This post brought to you by The Orkin Ecologist. All opinions are 100% mine.
Learning About Spiders & Insects for Kids
Halloween is the perfect time for some creepy, crawly spider and insect learning for kids. So I was totally excited when Orkin challenged us to do an “EEKologist” project inspired by The Orkin Ecologist site. The site is a treasure trove of interesting educational information about spiders and insects for kids. Well, actually for anyone interested in ecology, but the kids sure loved it. Check out what we came up with…
Creepy Sensory Bottles of Spiders & Insects for Kids
First, I let the kids have some time exploring the creepy, crawly spiders and insects on the Orkin Ecologist site. This month’s featured creature is “The Goliath Bird Eating Spider.” Sawyer was loving that. And then he found an article about venomous creatures and that snake-loving boy was in heaven!
I’ve been wanting to have the kids make sensory bottles for a while. And with seeing all of the little spider and insect toys in the Halloween aisles at the stores, I thought this would be the perfect sensory bottle theme. So while they were checking out the Orkin Ecologist site, I got all of the sensory bottle supplies ready for them.
Since Priscilla has been working on her phonics and reading skills, I decided to incorporate the word “BUG” into the sensory bottles. I set out a tray of plastic letter beads and had her search for the letters in the word “BUG” and put them in the center of the other supply tray. And of course, my smart Sawyer couldn’t let this go without a discussion of how spiders are NOT bugs, but instead are arachnids. Love him!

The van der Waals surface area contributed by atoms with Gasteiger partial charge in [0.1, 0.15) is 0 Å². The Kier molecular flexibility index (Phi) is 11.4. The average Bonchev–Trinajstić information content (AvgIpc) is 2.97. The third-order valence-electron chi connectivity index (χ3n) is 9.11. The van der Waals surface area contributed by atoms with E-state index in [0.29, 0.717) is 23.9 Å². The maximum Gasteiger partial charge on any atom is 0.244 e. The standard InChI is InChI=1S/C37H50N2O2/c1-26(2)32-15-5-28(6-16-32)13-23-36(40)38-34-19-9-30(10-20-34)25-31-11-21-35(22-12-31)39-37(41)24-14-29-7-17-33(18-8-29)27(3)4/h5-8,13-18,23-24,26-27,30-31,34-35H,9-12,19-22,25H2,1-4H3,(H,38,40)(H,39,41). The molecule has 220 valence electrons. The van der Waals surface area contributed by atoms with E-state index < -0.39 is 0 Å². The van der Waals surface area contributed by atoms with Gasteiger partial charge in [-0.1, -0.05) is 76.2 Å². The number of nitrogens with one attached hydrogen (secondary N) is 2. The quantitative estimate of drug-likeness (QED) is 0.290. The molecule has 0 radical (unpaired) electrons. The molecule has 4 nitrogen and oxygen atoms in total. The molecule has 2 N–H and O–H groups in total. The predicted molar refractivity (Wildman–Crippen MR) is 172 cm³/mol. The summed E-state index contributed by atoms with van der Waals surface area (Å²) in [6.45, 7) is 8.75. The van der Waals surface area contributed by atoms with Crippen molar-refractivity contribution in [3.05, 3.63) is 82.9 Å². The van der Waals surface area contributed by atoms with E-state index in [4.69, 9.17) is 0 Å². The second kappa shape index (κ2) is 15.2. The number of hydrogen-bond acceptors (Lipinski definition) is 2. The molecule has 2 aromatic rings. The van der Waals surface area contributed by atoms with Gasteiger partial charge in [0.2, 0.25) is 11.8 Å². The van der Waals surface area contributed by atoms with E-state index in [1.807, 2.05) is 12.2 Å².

Then the kids got busy filling their clear plastic bottles (from the recycling bin) with creepy crawlies, glass beads, sparkly pipe cleaner pieces, confetti, and the letters “B-U-G.” As they put the different toy spiders and insects in their bottles, we talked about their names and fun facts about them.
Then we filled them. We poured a couple inches of oil in and then filled the rest with water. Sawyer used green water (colored with food coloring), but it made it a little hard to see the spiders and insects. You can also use just water, but my kids like watching the oil and water combination. I added some glue around the rim before tightening the lids on and then the kids had fun shaking, twisting, and turning their sensory bottles.
The Orkin Ecologist site was the perfect inspiration for learning about spiders and insects for kids. It really took our simple spider and insect activity to the next level. When I first learned of the site, I was a bit surprised that the company who controls these insects were encouraging learning about them. But it really makes sense now. They have to appreciate the spiders and insects to better control them. And who better to educate about these creatures than the company (with scientists on staff!) that’s been studying them for over 100 years. So thanks for the inspiration, Orkin!
What activities or resources have you used for exploring spiders and insects for kids? Let me know in the comments below!